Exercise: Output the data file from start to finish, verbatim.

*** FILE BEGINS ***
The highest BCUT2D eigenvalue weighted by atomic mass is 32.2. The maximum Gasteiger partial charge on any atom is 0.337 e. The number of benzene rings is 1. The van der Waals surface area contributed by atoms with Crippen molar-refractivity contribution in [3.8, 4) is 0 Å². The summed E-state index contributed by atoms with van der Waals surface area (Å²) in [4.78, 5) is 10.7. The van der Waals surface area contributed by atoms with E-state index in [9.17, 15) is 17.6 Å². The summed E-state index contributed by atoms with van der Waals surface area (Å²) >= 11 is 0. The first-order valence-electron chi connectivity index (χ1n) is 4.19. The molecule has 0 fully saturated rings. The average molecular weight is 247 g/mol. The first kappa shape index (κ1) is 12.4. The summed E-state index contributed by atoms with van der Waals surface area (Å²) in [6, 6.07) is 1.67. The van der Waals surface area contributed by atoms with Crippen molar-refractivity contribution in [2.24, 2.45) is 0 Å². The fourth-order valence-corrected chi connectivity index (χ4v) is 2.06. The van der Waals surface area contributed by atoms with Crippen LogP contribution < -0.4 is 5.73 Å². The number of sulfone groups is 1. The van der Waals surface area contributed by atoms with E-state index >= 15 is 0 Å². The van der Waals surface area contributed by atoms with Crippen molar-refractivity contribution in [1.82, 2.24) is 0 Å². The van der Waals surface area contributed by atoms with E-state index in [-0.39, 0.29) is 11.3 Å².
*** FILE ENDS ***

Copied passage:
The highest BCUT2D eigenvalue weighted by atomic mass is 32.2. The maximum Gasteiger partial charge on any atom is 0.337 e. The number of benzene rings is 1. The van der Waals surface area contributed by atoms with Crippen molar-refractivity contribution in [3.8, 4) is 0 Å². The summed E-state index contributed by atoms with van der Waals surface area (Å²) in [4.78, 5) is 10.7. The van der Waals surface area contributed by atoms with E-state index in [9.17, 15) is 17.6 Å². The summed E-state index contributed by atoms with van der Waals surface area (Å²) >= 11 is 0. The first-order valence-electron chi connectivity index (χ1n) is 4.19. The molecule has 0 fully saturated rings. The average molecular weight is 247 g/mol. The first kappa shape index (κ1) is 12.4. The summed E-state index contributed by atoms with van der Waals surface area (Å²) in [6, 6.07) is 1.67. The van der Waals surface area contributed by atoms with Crippen molar-refractivity contribution in [2.24, 2.45) is 0 Å². The fourth-order valence-corrected chi connectivity index (χ4v) is 2.06. The van der Waals surface area contributed by atoms with Crippen LogP contribution < -0.4 is 5.73 Å². The number of sulfone groups is 1. The van der Waals surface area contributed by atoms with E-state index >= 15 is 0 Å². The van der Waals surface area contributed by atoms with Crippen molar-refractivity contribution in [1.82, 2.24) is 0 Å². The van der Waals surface area contributed by atoms with E-state index in [-0.39, 0.29) is 11.3 Å².